- About this Journal ·
- Abstracting and Indexing ·
- Aims and Scope ·
- Annual Issues ·
- Article Processing Charges ·
- Articles in Press ·
- Author Guidelines ·
- Bibliographic Information ·
- Citations to this Journal ·
- Contact Information ·
- Editorial Board ·
- Editorial Workflow ·
- Free eTOC Alerts ·
- Publication Ethics ·
- Reviewers Acknowledgment ·
- Submit a Manuscript ·
- Subscription Information ·
- Table of Contents
International Journal of Polymer Science
Volume 2010 (2010), Article ID 526348, 2 pages
Formation and Photoluminescence of Fluorescent Polymers
1Department of Chemistry, Tsinghua University, Beijing 100084, China
2Department of Materials Science and Engineering, The University of Tennessee, Knoxville, TN 37996, USA
3KCL (Oy Keskuslaboratorio-Centrallaboratorium Ab), Tekniikantie, P.O. Box 70, 02151 Espoo, Finland
4Department of Applied Chemistry, Peking University, Beijing 100871, China
5Department of Chemistry, Zhengzhou University, Zhengzhou 450001, China
6Departament of Chemistry, Zhejiang University, Hangzhou 310027, China
Received 14 July 2010; Accepted 14 July 2010
Copyright © 2010 Jinying Yuan et al. This is an open access article distributed under the Creative Commons Attribution License, which permits unrestricted use, distribution, and reproduction in any medium, provided the original work is properly cited.
During the past several decades, there is an enormous demand for fluorescent materials, and research on fluorescent polymers has gathered great scientific attention because of their engrossing properties and important application in the fields of materials and life science. The latest research progress in fluorescent polymers is focused on the formation and photoluminescence of fluorescent polymers with new architecture. There are different methods to classify fluorescent polymers. For example, based on their solubility, fluorescent polymers can be divided into three types which are hydrophobic, hydrophilic and amphiphilic, individually. Various methods of design and synthesis of fluorescent polymers have also been developed. Fluorescent polymers can be synthesized by polymerization of fluorescent functional monomers, using fluorescent compounds as initiator, fluorescent compounds as chain transfer agents, chemical bonding between fluorescent groups and polymers, and polymerization of nonfluorescent functional monomer.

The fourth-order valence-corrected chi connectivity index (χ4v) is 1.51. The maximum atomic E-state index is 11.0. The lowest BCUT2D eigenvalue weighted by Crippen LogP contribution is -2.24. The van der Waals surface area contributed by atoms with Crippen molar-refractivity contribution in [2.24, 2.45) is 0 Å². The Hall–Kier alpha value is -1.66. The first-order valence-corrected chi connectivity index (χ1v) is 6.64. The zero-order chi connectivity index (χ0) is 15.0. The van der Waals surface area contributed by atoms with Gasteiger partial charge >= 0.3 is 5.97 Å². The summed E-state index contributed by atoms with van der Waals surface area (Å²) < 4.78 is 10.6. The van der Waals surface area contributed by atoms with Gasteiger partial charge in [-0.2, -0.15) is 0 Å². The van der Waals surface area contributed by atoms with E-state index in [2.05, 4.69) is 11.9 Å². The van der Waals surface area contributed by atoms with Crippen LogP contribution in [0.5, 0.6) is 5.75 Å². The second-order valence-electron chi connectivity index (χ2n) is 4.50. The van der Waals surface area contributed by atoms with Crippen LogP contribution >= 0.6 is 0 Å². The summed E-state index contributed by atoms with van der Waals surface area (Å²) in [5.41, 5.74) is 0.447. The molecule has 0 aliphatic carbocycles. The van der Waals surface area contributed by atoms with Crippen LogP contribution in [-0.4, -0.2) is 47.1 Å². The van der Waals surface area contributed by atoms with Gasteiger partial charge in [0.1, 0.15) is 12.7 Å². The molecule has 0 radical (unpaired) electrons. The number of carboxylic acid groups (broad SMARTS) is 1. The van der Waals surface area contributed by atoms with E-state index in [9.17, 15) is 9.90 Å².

Fluorescent polymers are functional macromolecules with enormous important applications. Their emerging applications involve the fields of fluorescent probe, smart polymer machines, fluorescent chemosensor, fluorescent molecular thermometers, fluorescent imaging, drug delivery carriers, and so on. Polymers are convenient due to the fact that they are easily processable to small particles and thin films that can be deposited onto optical fibers and waveguides for sensor fabrication. Advanced strategies such as electrostatic layer-by-layer assembly and self-assembly of amphiphilic block copolymers containing chromophores have also been used for the formation of fluorescent systems.